Asian stock markets : https://tmsnrt.rs/2zpUAr4
Nikkei dips, trading slow with U.S. on holiday
Mood cautious before Fed minutes, U.S. core inflation
Nervous wait for policy outlook from new BOJ chief
By Wayne Cole
SYDNEY, Feb 20 (Reuters) – Asian shares got off to a subdued start on Monday as a U.S. holiday made for slow trading ahead of minutes of the last Federal Reserve meeting and a reading on core inflation that could add to the risk of interest rates heading higher for longer.
Geopolitical tensions were ever present with North Korea firing more missiles and talk of Russia ramping up attacks in Ukraine before Friday’s one- year anniversary of the invasion.
There were reports the White House planned new sanctions on Russia, while Secretary of State Antony Blinken on Saturday warned Beijing of consequences should it provide material support, including weapons, to Moscow.
All of which made for a cautious start and MSCI’s broadest index of Asia-Pacific shares outside Japan was largely flat, after sliding 2.2% last week. Japan’s Nikkei dipped 0.2% and South Korea 0.4%.
S&P 500 futures eased 0.2%, while Nasdaq futures lost 0.3%. The S&P touched a two-week low on Friday as a run of strong U.S. economic news suggested the Fed might have more to do on interest rates even after hiking a huge 450 basis points in 11 months.
“It’s the most aggressive Fed tightening in decades and U.S. retail sales are at all-time highs; unemployment at 43-year lows; payrolls up over 500k in January and CPI/PPI inflation reaccelerating,” noted analysts at BofA. “That’s a Fed mission very much unaccomplished.”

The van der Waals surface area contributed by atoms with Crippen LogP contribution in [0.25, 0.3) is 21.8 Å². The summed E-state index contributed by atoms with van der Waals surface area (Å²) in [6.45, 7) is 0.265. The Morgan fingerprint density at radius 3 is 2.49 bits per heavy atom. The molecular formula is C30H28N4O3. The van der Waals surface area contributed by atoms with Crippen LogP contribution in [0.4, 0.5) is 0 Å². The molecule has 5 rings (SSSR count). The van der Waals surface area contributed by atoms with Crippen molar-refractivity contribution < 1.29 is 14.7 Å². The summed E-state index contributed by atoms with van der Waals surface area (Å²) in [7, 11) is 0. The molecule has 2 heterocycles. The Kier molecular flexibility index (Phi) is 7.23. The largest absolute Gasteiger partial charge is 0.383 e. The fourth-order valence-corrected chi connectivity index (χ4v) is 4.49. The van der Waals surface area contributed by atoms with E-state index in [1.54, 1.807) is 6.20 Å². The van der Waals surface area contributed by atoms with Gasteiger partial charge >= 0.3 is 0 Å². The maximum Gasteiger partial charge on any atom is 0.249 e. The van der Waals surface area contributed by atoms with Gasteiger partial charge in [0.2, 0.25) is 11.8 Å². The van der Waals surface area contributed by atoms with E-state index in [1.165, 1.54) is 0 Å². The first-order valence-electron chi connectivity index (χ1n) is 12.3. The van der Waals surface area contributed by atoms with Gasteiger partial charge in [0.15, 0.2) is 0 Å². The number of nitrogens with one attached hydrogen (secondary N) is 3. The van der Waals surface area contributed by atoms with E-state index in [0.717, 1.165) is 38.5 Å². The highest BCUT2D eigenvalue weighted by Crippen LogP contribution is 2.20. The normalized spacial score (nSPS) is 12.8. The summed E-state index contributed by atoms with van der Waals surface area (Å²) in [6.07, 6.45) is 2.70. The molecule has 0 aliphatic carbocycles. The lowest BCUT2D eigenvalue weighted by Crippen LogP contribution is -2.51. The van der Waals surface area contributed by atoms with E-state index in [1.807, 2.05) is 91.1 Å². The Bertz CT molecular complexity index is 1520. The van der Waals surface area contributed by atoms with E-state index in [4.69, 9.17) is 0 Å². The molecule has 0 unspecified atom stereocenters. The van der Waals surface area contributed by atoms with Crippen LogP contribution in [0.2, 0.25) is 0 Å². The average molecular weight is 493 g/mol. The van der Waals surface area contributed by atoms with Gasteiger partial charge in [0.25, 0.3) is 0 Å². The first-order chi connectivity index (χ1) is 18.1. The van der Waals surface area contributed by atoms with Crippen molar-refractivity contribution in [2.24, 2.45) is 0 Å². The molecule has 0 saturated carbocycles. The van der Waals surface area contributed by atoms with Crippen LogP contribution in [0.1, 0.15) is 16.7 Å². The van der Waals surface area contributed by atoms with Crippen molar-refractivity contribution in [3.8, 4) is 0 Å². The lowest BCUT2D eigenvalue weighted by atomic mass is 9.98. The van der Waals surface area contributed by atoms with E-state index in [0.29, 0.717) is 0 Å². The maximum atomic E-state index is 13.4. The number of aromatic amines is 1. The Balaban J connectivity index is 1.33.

They warned the repeated failure of the S&P 500 to break resistance at 4,200, could unleash a retreat to 3,800 by March 8.
Markets have steadily lifted the expected peak for Fed funds to 5.28%, while sharply scaling back rate cuts for later this year and next.
Minutes of the Fed’s last meeting due on Wednesday should add colour on the deliberations, though they have been superseded somewhat by barnstorming numbers on January payrolls and retail sales.
The latter means figures on U.S. personal consumption expenditures (PCE) due this Friday are expected to show a 1.3% jump in January, more than recovering from weakness in the prior two months.
The Fed’s favoured inflation indicators, the core PCE index, is seen rising 0.4%, the biggest gain in five months, while the annual pace may have slowed just a fraction to 4.3%.
There are also at least five Fed presidents speaking this week, to provide running commentary.
Earnings season continues this week with major retailers Walmart and Home Depot set to offer updates on the health of the consumer.
Other companies reporting include chip company Nvidia , COVID-19 vaccine maker Moderna and e-commerce store front eBay.
The prospect of more Fed hikes has lifted Treasury yields and generally supported the dollar, which hit a six-week top on a basket of currencies last week.
The euro was stuck at $1.0676, having touched a six-week low of $1.0613 on Friday, while the dollar was just off a two-month top on the yen at 134.34.
Investors are anxiously awaiting Friday’s testimony from the newly nominated head of the Bank of Japan, and his thinking on the future of yield curve control (YCC) and super-easy policy.
Any hint of an early end to YCC could see yields spike globally and send the yen surging, so analysts assume Kazuo Ueda will be careful not to spook markets.
Higher yields and a firmer dollar have not been good for gold, which was struggling at $1,837 an ounce and not far from a five-week low of $1,807.
Oil prices were trying to steady after shedding around 4% last week amid signs of ample supply and concerns over future demand.
Brent edged up 14 cents to $83.14 a barrel, while U.S. crude rose 15 cents to $76.49.
(Reporting by Wayne Cole; Editing by Shri Navaratnam)